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Inverse Limit of Compact/Hausdorff Spaces is Nonempty and Compact


Active member
Mar 21, 2017

Suppose that $\left\{ X_n \right\}_{n=1}^{\infty}$ is a sequence of compact, Hausdorff spaces and for each $n, f_n : X_{n+1} \rightarrow X_n$ is a continuous function (not necessarily onto).
Show that:
$X = lim_{\leftarrow} \left\{ X_n, f_n \right\}_{n=1}^{\infty} \neq \emptyset$

Furthermore, show that $X$ is compact.

I have seen a proof for a general inverse limit system, with $D$ being its directed set. However, I assume the proof differs in the problem I've stated. (here I guess our $D = \Bbb{N}$).

Does anyone know of a proof for this online?
Or perhaps can give an outline for the proof?


MHB Global Moderator
Staff member
Jun 20, 2014
Hi joypav ,

If $X = \emptyset$, then to each $x\in X$ corresponds an index $k$ such that $x_k \neq f_k(x_{k+1})$. Since $X_k$ is Hausdorff, $x_k$ and $f_k(x_{k+1})$ are separated by some open sets $U_k \ni x_k$ and $V_k\ni f_k(x_{k+1})$; continuity of $f_k$ allows us to find an open set $W_{k+1} \ni x_{k+1}$ such that $f_k(W_{k+1}) \subset V_k$. Set $\Sigma(k) := X_1 \times X_2 \times \cdots \times X_{k-1}\times U_k \times W_{k+1}\times X_{k+2}\cdots$, for $k\in \Bbb N$. The collection $\{\Sigma(k): k\in \Bbb N\}$ is an open cover of $\prod_n X_n$. Tychonoff's theorem ensures compactness of $\prod_n X_n$ (since each $X_n$ is compact), so there are indices $k_1 < k_2 < \cdots < k_j$ such that $\prod_n X_n = \Sigma(k_1)\cup \cdots \cup \Sigma(k_j)$. If $v_k \in V_k$, then $v = (v_1,v_2,v_3,\ldots)\in \Sigma(k_m)$ for some $m$. Thus $v_{k_m}\in U_{k_m}$, so that $v_{k_m} \in V_{k_m}\cap U_{k_m}$, a contradiction.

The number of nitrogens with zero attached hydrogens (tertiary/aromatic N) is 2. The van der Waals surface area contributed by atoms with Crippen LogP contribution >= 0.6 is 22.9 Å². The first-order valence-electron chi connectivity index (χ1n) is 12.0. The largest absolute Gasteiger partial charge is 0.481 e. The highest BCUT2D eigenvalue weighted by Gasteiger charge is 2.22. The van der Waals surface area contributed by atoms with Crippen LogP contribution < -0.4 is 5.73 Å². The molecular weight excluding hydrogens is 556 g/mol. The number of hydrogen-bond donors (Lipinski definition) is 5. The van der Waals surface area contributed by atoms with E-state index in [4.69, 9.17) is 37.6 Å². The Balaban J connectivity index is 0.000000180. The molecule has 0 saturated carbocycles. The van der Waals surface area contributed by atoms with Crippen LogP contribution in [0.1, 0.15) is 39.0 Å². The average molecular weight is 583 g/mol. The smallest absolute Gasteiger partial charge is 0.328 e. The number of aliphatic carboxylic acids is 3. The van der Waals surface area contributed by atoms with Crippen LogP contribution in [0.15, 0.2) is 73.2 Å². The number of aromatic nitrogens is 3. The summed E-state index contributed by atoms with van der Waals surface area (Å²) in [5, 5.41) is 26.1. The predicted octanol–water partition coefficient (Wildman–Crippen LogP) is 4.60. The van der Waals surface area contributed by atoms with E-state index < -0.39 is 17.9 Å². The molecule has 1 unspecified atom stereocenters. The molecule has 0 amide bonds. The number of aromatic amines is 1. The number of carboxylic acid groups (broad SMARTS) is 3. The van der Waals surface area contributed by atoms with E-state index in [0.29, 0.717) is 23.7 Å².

Since $\prod_n X_n$ is compact, to show that $X$ is compact, it suffices to show $X$ is closed in $\prod_n X_n$. Take a point $x\notin X$, and let $k\in \Bbb N$ such that $x_k \notin f_k(x_{k+1})$. Using the same notation as above, consider the set $\Sigma(k)$, which is an open neighborhood of $x$. Given $y\in \Sigma(k)$, $y_k \in U_k$ and $y_{k+1}\in W_{k+1}$. Since $f(W_{k+1})\subset V_k$ and $U_k$ is disjoint from $V_k$, then $y_k \neq f_k(y_{k+1})$. Consequently, $y\notin X$. Therefore, $X$ has open complement, i.e., $X$ is closed.